Ideas are often not simply brilliant bolts of inspiration from a clear sky,
but rather the clever solution to an established need. Sometimes an idea
is formed in seconds, sometimes it takes years of hard thinking. Often
identifying the problem is half the task, but the person who has the
problem may not see the solution. However, apply a few thousand brains to
a problem, and the solution may present itself. This is not unlike the
process of bug reporting and fixing in OSS development.
Much of this may have no commercial value, but that's fine. Importance and value need not always be measured in money. Someone working in an aid organisation in Africa may need to solve a specific irrigation issue for less than $100 and some farmer in Wales may have just the thing. And thus good has been done.
Let's not worry too much about patents. Rather, let's take the moral high ground and promote the freedom of ideas. This approach, with its emphasis on the quality of ideas, mirrors the 'Free Software' vs. 'Open Source' dichotomy. The Free Software ideology emphasises the benefits to humanity of free software, while the Open Source idea stresses the merits of the open development process in creating a superior product. Personally, I feel strongly about the principles of information freedom, but I also feel that the creation of superior tools is the best way to build momentum and reach the 95% who don't care.
There are lots of people who have benefited from OSS and who would like to contribute to an open project but who are not programmers. Many of those have great ideas and other useful skills and would be glad to work on an idea bank such as this. The more active participants may choose to become moderators of an idea or topic in the same way that large projects like OpenOffice.org have a separate maintainer for various parts of the code. A completely automated system would be nice, but I suspect that a system clever enough to do this job is some way off.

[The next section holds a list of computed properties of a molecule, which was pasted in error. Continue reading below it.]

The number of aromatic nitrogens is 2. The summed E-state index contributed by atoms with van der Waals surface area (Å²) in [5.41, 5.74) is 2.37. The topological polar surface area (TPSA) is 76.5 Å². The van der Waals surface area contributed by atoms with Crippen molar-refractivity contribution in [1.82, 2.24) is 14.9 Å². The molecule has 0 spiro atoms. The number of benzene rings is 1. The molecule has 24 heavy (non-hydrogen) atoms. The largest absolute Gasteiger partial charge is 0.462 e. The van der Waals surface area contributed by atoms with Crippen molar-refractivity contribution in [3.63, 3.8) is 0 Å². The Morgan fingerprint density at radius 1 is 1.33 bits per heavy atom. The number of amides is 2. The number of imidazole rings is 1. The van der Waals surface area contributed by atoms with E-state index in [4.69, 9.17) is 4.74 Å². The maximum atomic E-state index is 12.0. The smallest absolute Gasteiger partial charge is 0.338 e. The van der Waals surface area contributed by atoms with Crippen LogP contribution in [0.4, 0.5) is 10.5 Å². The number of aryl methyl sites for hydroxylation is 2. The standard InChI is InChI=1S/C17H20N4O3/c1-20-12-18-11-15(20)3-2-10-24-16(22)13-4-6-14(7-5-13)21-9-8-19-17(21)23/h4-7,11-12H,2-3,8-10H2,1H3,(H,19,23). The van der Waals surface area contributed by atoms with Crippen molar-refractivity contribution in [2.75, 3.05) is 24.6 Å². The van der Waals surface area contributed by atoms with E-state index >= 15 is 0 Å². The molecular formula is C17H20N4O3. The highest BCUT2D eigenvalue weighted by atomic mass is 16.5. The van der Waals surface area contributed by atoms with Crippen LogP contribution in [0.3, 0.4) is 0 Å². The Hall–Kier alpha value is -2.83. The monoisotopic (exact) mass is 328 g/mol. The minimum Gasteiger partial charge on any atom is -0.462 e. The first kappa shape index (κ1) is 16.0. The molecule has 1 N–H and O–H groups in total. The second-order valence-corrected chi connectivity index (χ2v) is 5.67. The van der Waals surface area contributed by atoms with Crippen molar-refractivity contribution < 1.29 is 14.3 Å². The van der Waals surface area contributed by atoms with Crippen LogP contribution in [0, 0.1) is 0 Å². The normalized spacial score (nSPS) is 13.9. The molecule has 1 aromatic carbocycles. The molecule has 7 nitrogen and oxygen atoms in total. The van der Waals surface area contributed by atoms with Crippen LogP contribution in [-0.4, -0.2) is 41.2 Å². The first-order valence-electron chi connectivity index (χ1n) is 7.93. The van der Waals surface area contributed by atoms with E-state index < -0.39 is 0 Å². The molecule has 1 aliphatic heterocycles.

To start us off, I've registered the name TheOpenIdea.org, and will be setting up a site with a forum and a Wiki so we can get started. Bring on the ideas!
Note: This article was originally written at three o'clock in the morning, after reading the original. It was first intended simply as a reply, but as it grew I decided to make the reply in article form. NewsForge editor Lee Schlesinger made some useful comments, but also some changes that I needed to change back. So in effect, this article is in itself an example of an evolving idea, and this note serves to document the changes that have been made.
Henrik Nilsen Omma is a graduate student in Theoretical Physics at England's Oxford University and the originator of TheOpenCD project.